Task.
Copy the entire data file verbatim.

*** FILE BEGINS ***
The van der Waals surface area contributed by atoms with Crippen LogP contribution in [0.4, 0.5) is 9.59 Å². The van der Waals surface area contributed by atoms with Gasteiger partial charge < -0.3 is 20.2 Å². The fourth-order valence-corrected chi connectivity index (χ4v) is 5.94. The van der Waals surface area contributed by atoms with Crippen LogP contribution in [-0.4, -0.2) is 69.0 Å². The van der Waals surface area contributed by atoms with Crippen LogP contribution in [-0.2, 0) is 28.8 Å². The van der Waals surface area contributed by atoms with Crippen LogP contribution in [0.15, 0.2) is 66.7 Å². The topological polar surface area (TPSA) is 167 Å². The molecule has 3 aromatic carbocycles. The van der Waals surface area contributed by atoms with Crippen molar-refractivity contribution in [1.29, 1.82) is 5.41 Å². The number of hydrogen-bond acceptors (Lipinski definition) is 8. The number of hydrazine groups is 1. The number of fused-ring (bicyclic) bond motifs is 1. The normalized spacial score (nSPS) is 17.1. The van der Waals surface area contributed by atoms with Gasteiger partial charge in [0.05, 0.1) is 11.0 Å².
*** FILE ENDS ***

The van der Waals surface area contributed by atoms with Crippen LogP contribution in [0.4, 0.5) is 9.59 Å². The van der Waals surface area contributed by atoms with Gasteiger partial charge < -0.3 is 20.2 Å². The fourth-order valence-corrected chi connectivity index (χ4v) is 5.94. The van der Waals surface area contributed by atoms with Crippen LogP contribution in [-0.4, -0.2) is 69.0 Å². The van der Waals surface area contributed by atoms with Crippen LogP contribution in [-0.2, 0) is 28.8 Å². The van der Waals surface area contributed by atoms with Crippen LogP contribution in [0.15, 0.2) is 66.7 Å². The topological polar surface area (TPSA) is 167 Å². The molecule has 3 aromatic carbocycles. The van der Waals surface area contributed by atoms with Crippen molar-refractivity contribution in [1.29, 1.82) is 5.41 Å². The number of hydrogen-bond acceptors (Lipinski definition) is 8. The number of hydrazine groups is 1. The number of fused-ring (bicyclic) bond motifs is 1. The normalized spacial score (nSPS) is 17.1. The van der Waals surface area contributed by atoms with Gasteiger partial charge in [0.05, 0.1) is 11.0 Å².